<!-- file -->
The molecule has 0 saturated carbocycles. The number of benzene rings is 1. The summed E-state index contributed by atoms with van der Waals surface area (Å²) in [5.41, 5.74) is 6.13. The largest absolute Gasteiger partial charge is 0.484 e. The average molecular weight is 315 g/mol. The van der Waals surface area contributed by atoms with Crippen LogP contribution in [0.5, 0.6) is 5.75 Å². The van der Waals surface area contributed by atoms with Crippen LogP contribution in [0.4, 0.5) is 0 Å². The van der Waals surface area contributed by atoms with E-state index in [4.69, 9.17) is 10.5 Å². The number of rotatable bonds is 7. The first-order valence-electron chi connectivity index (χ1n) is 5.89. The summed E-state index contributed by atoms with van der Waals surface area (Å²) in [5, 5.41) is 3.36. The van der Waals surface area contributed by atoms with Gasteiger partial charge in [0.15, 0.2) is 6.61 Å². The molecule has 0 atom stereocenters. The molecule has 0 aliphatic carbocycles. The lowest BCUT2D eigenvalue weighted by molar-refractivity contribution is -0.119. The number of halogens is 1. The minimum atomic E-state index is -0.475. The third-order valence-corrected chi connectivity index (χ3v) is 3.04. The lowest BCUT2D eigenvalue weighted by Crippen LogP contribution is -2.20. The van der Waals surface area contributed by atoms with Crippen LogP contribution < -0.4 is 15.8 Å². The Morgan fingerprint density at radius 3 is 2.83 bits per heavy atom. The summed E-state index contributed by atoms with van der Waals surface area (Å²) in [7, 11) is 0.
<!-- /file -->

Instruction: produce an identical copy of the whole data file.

The molecule has 0 saturated carbocycles. The number of benzene rings is 1. The summed E-state index contributed by atoms with van der Waals surface area (Å²) in [5.41, 5.74) is 6.13. The largest absolute Gasteiger partial charge is 0.484 e. The average molecular weight is 315 g/mol. The van der Waals surface area contributed by atoms with Crippen LogP contribution in [0.5, 0.6) is 5.75 Å². The van der Waals surface area contributed by atoms with Crippen LogP contribution in [0.4, 0.5) is 0 Å². The van der Waals surface area contributed by atoms with E-state index in [4.69, 9.17) is 10.5 Å². The number of rotatable bonds is 7. The first-order valence-electron chi connectivity index (χ1n) is 5.89. The summed E-state index contributed by atoms with van der Waals surface area (Å²) in [5, 5.41) is 3.36. The van der Waals surface area contributed by atoms with Gasteiger partial charge in [0.15, 0.2) is 6.61 Å². The molecule has 0 atom stereocenters. The molecule has 0 aliphatic carbocycles. The lowest BCUT2D eigenvalue weighted by molar-refractivity contribution is -0.119. The number of halogens is 1. The minimum atomic E-state index is -0.475. The third-order valence-corrected chi connectivity index (χ3v) is 3.04. The lowest BCUT2D eigenvalue weighted by Crippen LogP contribution is -2.20. The van der Waals surface area contributed by atoms with Crippen LogP contribution < -0.4 is 15.8 Å². The Morgan fingerprint density at radius 3 is 2.83 bits per heavy atom. The summed E-state index contributed by atoms with van der Waals surface area (Å²) in [7, 11) is 0.